Looking back now on five years of using SI leaders, I know I will never go back. Why? Grades are up, and so is retention, but I would really never go back to being that solo teacher in the front of the classroom. I prefer the noisy, happy, imperfect collaboration of working with SI Leaders who are closer in age and experience, and digital footprint to my students.
Care and joy should be at the center of all people’s lives regardless of their work. This need is especially significant for academics, like so many others who work with the demands of unpaid labor and have few boundaries between work life and personal life. “Slow scholarship” produces the nurturing spaces that all academics deserve and is a model worthy of our collective action.
Discord is a community-based platform that can be used to encourage organic interactions amongst students in a virtual environment. This post discusses how Discord can foster an online community, whether you’re teaching online or in-person.
There has been so much work in our college lately addressing anti-racist pedagogy and culturally sustaining pedagogy that I thought it would be fruitful to go to the mother of the movement. But I also didn’t want to read her by myself. I know my colleagues and wanted to read with all of you. So along with the library, CETLS and the Race, Equity and Inclusion Coordinating Committee, we started the bell hooks Book Club.
The overlapping crises of public health and police brutality prompted me to think about trauma-informed pedagogy as a way to both grieve the losses and celebrate resilience. The collaborative project, “From Pandemic to Protest: We Remember,” was designed to provide students with an opportunity to reflect on the events of 2020-2021, using digital tools to commemorate the experiences of their communities during the Covid-19 pandemic and the racial-justice protests.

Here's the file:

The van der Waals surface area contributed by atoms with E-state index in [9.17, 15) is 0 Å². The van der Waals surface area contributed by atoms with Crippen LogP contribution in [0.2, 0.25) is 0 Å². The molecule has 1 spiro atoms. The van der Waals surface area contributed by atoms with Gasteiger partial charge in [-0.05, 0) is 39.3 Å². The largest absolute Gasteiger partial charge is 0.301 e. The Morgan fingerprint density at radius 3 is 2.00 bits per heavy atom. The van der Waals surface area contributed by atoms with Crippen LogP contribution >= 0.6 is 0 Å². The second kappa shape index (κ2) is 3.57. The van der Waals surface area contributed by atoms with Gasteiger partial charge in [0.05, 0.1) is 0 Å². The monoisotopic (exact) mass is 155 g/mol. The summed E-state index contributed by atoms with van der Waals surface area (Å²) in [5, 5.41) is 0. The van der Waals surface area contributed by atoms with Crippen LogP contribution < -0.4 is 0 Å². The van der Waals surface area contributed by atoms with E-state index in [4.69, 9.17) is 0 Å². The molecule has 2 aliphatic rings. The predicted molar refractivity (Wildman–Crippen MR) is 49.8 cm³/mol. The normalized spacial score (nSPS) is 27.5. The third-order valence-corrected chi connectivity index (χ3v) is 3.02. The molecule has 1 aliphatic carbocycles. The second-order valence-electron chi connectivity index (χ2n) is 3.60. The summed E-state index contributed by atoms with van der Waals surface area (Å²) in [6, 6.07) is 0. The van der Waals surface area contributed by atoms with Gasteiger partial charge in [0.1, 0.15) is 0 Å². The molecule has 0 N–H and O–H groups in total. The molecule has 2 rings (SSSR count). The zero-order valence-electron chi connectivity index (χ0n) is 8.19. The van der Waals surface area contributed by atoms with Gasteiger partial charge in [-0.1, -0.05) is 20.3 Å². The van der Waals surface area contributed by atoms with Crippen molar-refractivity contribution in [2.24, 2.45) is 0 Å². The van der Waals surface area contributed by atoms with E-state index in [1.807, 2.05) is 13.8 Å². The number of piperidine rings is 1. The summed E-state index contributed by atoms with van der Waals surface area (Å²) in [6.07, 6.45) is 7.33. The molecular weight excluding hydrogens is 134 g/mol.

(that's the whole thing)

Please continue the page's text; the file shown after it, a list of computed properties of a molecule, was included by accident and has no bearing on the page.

During this time of so much stress and change, it’s great to have a quick game to get your students laughing and energized. I’m going to recommend two of my favorite quick, no-cost games: Powerpoint Jeopardy and Mad Libs.
Although I can see why some of my colleagues would choose to work on something new for a book, finishing my dissertation (almost ten years ago now!) was like giving birth to a first child, so I wanted to see that project grow and mature beyond infancy. But I also had a lot of work to do.
This semester, many of us will be returning to teaching in person for the first time since the beginning of the pandemic. We’re excited to see our students and colleagues in person, and at the same time nervous and unsure of what to expect. For this blog post, we asked BMCC colleagues who have already been teaching in person to share their experiences.
Ultimately, I want students to walk away from my class having had a positive experience in which they have learned things that stick with them on some level. My experimentation with ungrading is helping me and the students I teach shift our thinking away from grading toward learning.
Patrizia Comello Perry and Berenice Darwich, both professors in the Modern Languages Department, discuss how they adapted their department’s annual colloquium to the circumstances of the pandemic, giving voice to BMCC student experiences.